• Drug Company to Acquire Controlling Stake (China Daily 2012-06-28) — June 29, 2012
China Pharmaceutical Group Ltd, which derives almost half of its sales from antibiotics, will buy a maker of finished drugs from its controlling shareholder for HK$8.98 billion ($1.2 billion) worth of new stock and convertible bonds. The purchase of Robust Sun Holdings Ltd will reduce the company's reliance on drug intermediaries, bulk antibiotics, and vitamin C, which now account for 66 percent of its sales.
  • Investors Eye Chances in High-End Healthcare (Shanghai Daily  2012-06-19) — June 19, 2012
As demand for high-quality health care rises in China, venture capital and private equity companies are taking advantage of ample investment opportunities in the nation's private and specialized hospitals. There were 158 investment deals in the medical and health care sector last year, worth $4.14 billion, around the same amount as the total deals in the sector from 2006 to 2010, according to a report from the Zero2IPO research center. The report said 28 medical and health care companies were listed last year, raising $5.33 billion, and 12 of them were backed with VC or PE investment.  The State Council passed a medical reform plan in 2009 that promised to spend 850 billion yuan ($123 billion) by last year to provide universal medical services to the country's 1.3 billion people. "We treat private medical institutions equally (with public ones), and they can be included in the scope of basic medical insurance under certain conditions," said Li Jinghu, deputy director of the Institute of Social Security at the Ministry of Human Resources and Social Security. In April, the State Council issued a statement on deepening the medical system reform, which states that local governments are required to issue detailed regulations to encourage private capital into this industry, and to guide the restructuring of certain public hospitals. A total of 300 county-level hospitals will take part in a pilot program that will see them undergo reforms in finance, management and human resources, according to guidelines published on the central government's website in June.
  • CIRC Encourages Insurance Companies to Establish Medical Institutions to Expand Business (Caijing 2012-06-20) — June 21, 2012
China Insurance Regulatory Commission (CIRC) issued a Notice concerning Fulfillment of the Programs on Deepening the Medical Reform during the 12th Five-Year Period. According to the Notice, CIRC will conduct research on the feasibility and the effective way for insurance companies to establish medical institutions and become involved in the restructuring of public hospitals. In fact, the encouragement on insurance companies to invest in hospitals has been mentioned in the Opinions of State Council on Reform and Development in the Insurance Industry in 2006. Accordingly, China PingAn Insurance signed an agreement with the Longgang District Government of Shenzhen to establish a Chinese medicine hospital in Longgang last year as a pilot.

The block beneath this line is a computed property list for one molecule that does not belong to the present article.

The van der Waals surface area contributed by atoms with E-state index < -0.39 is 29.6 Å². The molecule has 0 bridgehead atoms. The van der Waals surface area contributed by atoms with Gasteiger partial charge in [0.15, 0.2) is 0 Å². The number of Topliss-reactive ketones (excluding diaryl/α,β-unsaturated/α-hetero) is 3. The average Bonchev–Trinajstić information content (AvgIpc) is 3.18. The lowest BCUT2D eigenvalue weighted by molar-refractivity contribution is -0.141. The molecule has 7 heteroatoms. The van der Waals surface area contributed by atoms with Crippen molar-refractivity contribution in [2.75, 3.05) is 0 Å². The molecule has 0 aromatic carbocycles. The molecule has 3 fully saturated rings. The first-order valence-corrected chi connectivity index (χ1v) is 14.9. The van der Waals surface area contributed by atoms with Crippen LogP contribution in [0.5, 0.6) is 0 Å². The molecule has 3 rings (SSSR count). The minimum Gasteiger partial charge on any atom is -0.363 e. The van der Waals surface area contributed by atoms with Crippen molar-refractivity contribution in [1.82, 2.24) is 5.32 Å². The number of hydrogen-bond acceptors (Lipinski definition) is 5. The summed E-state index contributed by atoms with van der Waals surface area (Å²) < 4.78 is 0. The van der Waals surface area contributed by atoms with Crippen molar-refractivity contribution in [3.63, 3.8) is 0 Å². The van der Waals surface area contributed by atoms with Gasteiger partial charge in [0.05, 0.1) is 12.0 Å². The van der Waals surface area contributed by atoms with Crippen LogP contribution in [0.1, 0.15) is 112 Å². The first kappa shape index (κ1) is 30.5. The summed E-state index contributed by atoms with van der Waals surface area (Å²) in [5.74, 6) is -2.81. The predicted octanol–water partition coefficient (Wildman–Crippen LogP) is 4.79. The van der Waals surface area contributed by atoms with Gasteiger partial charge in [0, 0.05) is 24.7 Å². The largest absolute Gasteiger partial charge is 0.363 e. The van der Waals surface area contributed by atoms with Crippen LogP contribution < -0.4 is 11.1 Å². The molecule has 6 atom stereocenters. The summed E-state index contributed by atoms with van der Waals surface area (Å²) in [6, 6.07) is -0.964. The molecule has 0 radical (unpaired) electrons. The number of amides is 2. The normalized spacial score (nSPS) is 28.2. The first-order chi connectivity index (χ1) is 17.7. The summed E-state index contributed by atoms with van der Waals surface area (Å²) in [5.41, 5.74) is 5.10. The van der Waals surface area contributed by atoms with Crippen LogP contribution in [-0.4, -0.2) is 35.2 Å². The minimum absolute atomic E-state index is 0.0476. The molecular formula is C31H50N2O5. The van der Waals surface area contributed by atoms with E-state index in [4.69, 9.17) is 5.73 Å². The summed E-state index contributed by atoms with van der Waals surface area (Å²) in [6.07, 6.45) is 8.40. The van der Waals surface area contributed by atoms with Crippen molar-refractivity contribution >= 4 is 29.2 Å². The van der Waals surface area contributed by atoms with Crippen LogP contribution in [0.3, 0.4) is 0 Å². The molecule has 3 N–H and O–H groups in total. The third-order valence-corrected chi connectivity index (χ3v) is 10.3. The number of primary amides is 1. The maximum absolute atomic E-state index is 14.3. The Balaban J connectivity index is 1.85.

• MOH and Medical Reform Office under State Council Respond to Questions on Opinions of Comprehensive Reform Pilot Project of Public Hospitals at County Level (National Development and Reform Commission 2012-06-15) — June 15, 2012
The State Council recently issued the Opinions concerning the Comprehensive Reform Pilot Project of Public Hospitals at County Level. The Opinions aim to ease the difficulties and the problems of expensive medical charges in the medical treatment for rural residents. The comprehensive system for the medical cost through drug-selling profits shall be eradicated. The pilot public hospitals at county level will be compensated through service charges and government subsidy. Each county (city) shall have one to two hospitals (including Chinese medicine hospital) at county level. The county (city) with more than 300,000 population shall have at least one Grade 2A hospital. Remote consultation, remote diagnosis, and distance education will be realized among hospitals at county level. In addition, excellent professionals will practice at county level hospitals through nurturing and offering preferential treatment.
  • 311 Counties to Pilot China's Hospital Reform (Xinhua News Agency 2012-06-27) — June 27, 2012
China has nominated 311 counties or county-level cities in a program to pilot reform of the country's public health care facilities, the Ministry of Health announced Tuesday. The national initiative includes 83 counties or county-level cities in East China, 136 in Central China, and 92 in West China, according to the ministry. The 311 counties or county-level cities are expected to undergo reforms in finance, management and human resources by 2015 to enhance their capacity.
  • First Wholly Taiwan-funded Hospital Opens (Shanghai Daily 2012-06-27) — June 27, 2012
The Chinese mainland's first wholly Taiwan-funded hospital opened in Shanghai yesterday. It is the first solely invested Taiwan hospital to receive the green light on the mainland after the Economic Cooperation Framework Agreement, or ECFA, was signed between the mainland and Taiwan authorities in 2010. Established by the Taipei-based Landseed International Medical Group, the Shanghai Landseed International Hospital, with a 150 million yuan (US$23.81 million) investment, is mainly aimed at Taiwanese, expatriates living in Shanghai, and locals with high-end health demands, hospital officials said.